The power of education on the path to climate change

Development of climate literacy

By increasing students’ awareness and understanding of climate change and action, schools can empower young people to become agents of change within their local communities. Studies suggest that once young people learn about the weather, they also help educate their families, which has a multiplier effect in their communities. To accelerate climate literacy, educators, educational institutions, and governments must commit to implementing plans that are action-oriented (rather than simply disseminating information) and train teachers accordingly.

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Schools must invest in the sustainability of their own infrastructure to set an example and offer experiential learning opportunities to students. Researchers also need to rigorously assess the indirect effects that climate literacy development has on the broader community in terms of advocacy and behavior change.

Cultivate skills for a just transition

As economies make the green transition, education can shape employees through retraining and continuing education while laying the foundation for those who will fill (and define) the jobs of the future. This is critical as without the skilled teams needed to catch up on innovations, the transition to a green economy can be delayed.

To facilitate a just transition to a sustainable economy, leaders in education, government, and industry must embrace an expansive vision of green skills and climate literacy that includes the technical and leadership competencies that the future demands. Leaders must take a data-driven approach to understand the skills required for a greener economy and align educational programs and trainings across institutions. Partnerships between education, government and industry must focus on ensuring that everyone, especially those from historically marginalized groups, has access to the necessary skills and pathways to good work.

Develop adaptability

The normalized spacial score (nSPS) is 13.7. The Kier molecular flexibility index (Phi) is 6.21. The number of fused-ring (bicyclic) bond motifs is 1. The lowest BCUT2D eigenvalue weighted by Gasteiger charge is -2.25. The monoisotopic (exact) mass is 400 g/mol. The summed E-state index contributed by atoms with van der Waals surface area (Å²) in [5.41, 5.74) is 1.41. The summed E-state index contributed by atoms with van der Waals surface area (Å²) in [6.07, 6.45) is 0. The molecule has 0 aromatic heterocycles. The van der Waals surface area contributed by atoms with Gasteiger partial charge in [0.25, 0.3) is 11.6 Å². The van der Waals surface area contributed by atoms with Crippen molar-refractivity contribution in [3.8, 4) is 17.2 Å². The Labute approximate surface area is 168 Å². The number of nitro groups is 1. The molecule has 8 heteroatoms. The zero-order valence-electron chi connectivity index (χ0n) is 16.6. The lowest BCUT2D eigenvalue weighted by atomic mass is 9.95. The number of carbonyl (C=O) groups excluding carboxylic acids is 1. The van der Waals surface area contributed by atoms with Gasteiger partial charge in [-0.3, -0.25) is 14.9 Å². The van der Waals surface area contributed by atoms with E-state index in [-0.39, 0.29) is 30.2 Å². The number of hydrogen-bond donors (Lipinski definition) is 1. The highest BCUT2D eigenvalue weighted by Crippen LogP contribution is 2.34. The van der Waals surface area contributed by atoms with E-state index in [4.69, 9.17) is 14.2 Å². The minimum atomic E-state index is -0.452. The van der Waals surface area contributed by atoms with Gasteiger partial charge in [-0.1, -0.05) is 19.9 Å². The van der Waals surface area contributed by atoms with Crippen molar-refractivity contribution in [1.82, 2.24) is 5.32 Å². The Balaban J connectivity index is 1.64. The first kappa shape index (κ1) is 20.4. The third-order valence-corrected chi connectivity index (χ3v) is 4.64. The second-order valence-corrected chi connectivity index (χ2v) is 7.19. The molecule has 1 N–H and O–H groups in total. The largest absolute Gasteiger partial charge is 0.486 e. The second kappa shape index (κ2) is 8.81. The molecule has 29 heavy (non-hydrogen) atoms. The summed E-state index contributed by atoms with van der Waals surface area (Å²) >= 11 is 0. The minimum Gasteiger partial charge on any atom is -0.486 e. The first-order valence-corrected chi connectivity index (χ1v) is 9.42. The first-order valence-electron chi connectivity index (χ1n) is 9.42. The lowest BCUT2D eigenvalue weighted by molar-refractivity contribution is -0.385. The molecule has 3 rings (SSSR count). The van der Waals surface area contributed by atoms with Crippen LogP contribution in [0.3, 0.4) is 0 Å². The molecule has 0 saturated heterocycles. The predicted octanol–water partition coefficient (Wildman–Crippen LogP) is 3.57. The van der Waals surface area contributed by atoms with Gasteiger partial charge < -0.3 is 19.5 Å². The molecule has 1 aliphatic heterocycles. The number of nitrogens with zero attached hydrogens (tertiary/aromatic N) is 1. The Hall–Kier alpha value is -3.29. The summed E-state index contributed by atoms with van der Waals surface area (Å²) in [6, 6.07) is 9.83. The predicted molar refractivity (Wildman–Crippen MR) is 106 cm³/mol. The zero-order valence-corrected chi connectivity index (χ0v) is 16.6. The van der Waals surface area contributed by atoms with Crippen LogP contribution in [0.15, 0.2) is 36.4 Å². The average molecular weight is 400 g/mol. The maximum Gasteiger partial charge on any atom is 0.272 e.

To date, many investments to improve adaptability and resilience have focused on infrastructure, but this falls short of strategies to deal with climate change. Increased investment in education is a critical means of improving long-term adaptive capacities.

To build a stronger case for incentivizing investment in education, more research is needed to demonstrate the link between education and improved adaptability, resilience, and economic opportunity. Greater evidence and awareness of the potential of education could strengthen countries’ national adaptation plans and unlock more flexible intersectional financing options.

We must go down this path, understanding that education can have a transformative impact on climate action as it empowers students to reduce and respond to the adverse effects of climate change and bring what they learn in class back to their communities. It also gives employees the skills to thrive in a greener economy, and equips leaders to implement the next level of climate innovations and navigate a just transition. Finally, it also allows citizens to use their voice, spending power and political support to drive climate action. The time has come to unleash the power of education to advance climate action and justice.

Managing Director & Partner of Boston Consulting Group.

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